How to Compliment a Co-Worker

by Cynthia Measom; Updated September 26, 2017
Businesswomen in office

When you work closely with others on a daily basis, it's easy to take a co-worker's efforts for granted. Even though you may take note of her good deeds or impressive accomplishments, she won't know how you feel unless you take a moment to give her a compliment. As long as your feelings are sincere, delivering a compliment is an easy and effective way to boost a co-worker's spirits and form a professional bond of respect and goodwill.

Step 1

Take note of things that your co-worker has said or done that deserve a compliment. For example, your co-worker might have finished her part of the team project early and used her free time to assist you in finishing on time, or a co-worker might consistently perform courteous actions such as opening doors for others or picking up fallen items from the floor.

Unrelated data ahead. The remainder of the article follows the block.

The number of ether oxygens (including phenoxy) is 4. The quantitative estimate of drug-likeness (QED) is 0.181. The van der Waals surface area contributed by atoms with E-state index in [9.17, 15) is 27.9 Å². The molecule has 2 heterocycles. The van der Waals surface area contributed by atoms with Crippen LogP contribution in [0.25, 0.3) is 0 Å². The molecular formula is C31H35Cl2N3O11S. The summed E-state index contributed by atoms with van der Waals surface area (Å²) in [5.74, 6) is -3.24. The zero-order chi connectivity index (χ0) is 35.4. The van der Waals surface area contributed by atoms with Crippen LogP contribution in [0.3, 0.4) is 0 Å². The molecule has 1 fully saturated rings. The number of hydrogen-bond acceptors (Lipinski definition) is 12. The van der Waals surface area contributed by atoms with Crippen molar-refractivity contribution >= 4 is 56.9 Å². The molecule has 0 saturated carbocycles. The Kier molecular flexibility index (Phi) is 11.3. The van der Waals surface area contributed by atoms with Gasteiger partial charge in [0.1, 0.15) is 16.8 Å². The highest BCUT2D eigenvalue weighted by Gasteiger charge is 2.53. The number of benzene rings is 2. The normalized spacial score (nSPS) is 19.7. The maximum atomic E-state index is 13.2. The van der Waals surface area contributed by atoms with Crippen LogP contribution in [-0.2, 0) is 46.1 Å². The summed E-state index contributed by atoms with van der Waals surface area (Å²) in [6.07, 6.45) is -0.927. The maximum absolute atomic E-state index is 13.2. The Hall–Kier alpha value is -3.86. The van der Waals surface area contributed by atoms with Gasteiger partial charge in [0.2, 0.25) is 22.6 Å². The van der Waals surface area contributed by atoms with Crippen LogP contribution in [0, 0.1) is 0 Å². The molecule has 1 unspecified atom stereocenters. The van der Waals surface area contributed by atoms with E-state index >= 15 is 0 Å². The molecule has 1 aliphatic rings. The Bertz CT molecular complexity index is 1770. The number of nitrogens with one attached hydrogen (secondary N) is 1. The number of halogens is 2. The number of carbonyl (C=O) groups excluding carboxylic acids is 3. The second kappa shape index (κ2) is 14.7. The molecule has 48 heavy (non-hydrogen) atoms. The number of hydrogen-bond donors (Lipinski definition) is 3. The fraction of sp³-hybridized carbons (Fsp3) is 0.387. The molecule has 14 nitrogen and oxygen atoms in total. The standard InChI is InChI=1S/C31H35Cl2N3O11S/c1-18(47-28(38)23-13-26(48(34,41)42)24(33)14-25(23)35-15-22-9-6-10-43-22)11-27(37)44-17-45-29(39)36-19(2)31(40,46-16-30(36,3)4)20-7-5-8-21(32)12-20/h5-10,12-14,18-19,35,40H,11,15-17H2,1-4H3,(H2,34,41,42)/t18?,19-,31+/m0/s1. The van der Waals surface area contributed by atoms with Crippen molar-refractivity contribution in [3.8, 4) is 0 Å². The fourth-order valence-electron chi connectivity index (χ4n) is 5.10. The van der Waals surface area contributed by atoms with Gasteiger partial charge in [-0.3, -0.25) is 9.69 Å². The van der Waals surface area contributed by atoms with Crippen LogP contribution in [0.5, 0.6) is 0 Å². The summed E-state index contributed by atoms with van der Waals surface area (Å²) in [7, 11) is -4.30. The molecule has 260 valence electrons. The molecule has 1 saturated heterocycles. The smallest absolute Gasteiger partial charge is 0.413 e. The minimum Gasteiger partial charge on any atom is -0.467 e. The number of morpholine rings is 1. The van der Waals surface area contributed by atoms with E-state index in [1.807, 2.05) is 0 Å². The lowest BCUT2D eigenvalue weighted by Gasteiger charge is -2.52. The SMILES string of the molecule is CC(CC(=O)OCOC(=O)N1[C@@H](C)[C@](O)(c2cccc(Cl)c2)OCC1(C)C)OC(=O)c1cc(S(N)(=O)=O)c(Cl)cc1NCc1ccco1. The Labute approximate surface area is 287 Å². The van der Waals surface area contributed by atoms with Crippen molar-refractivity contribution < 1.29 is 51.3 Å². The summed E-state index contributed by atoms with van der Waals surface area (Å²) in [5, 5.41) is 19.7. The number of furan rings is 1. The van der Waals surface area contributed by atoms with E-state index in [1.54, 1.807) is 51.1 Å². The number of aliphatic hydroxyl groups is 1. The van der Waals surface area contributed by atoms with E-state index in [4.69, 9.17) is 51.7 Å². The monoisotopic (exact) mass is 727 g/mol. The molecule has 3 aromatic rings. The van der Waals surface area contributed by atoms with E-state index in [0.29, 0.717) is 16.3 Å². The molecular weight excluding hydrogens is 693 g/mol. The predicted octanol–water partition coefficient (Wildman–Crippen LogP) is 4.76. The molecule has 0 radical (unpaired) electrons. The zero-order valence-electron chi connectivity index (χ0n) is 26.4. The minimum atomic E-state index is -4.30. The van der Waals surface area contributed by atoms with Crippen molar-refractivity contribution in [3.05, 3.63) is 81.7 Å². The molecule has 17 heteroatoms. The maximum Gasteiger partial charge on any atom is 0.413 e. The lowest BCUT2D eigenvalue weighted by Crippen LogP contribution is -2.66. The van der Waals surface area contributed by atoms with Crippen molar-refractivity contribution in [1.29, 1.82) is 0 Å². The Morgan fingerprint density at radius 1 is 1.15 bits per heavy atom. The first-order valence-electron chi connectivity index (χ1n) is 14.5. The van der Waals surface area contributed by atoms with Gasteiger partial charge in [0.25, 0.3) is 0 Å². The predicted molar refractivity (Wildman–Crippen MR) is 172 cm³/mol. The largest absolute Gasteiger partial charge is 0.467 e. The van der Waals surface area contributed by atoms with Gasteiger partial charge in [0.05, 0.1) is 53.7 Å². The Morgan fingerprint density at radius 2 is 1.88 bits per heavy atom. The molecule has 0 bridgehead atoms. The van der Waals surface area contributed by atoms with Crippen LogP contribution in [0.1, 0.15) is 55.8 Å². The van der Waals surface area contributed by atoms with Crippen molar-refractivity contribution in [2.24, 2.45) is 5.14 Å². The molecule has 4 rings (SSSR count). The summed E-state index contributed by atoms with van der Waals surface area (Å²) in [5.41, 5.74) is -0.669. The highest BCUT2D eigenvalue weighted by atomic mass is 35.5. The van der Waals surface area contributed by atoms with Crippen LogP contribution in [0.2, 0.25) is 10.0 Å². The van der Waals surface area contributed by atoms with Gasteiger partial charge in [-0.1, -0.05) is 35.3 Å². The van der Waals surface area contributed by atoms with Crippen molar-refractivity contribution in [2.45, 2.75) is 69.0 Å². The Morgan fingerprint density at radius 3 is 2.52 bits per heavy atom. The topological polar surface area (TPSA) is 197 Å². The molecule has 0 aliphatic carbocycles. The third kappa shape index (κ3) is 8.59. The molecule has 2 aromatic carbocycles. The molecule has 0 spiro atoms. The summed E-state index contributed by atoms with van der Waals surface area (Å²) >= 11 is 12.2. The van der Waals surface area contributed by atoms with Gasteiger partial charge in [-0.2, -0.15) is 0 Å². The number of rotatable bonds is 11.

Step 2

Choose an appropriate moment to deliver the compliment when your co-worker isn't distracted, such as when you drop by her workspace to chat or over lunch. This gives your co-worker the chance to receive your compliment and respond appropriately.

Step 3

Give your co-worker the compliment. For example, say "You made my day when you helped me wrap up my part of the team project. Thank you for volunteering your time." Use verbal and nonverbal expression, such as combining your kind words with a smile to demonstrate sincerity.

Step 4

Keep silent after giving the compliment. Allow your co-worker to respond to your message. If your co-worker seems surprised or embarrassed, change the subject to put her at ease.

Tips

  • Keep your compliment brief and to the point. A long-winded compliment can lose its impact.

    Increase your awareness of your co-workers' accomplishments and good deeds through consistent observation.

    Remember that compliments encourage people to repeat the behavior.

Warnings

  • Be cautious when complimenting a co-worker on personal appearance -- especially someone of the opposite gender -- because the compliment could be interpreted as sexual harassment.

References

About the Author

Based in Texas, Cynthia Measom has been writing various parenting, business and finance and education articles since 2011. Her articles have appeared on websites such as The Bump and Motley Fool. Measom received a Bachelor of Arts in English from the University of Texas at Austin.

Photo Credits

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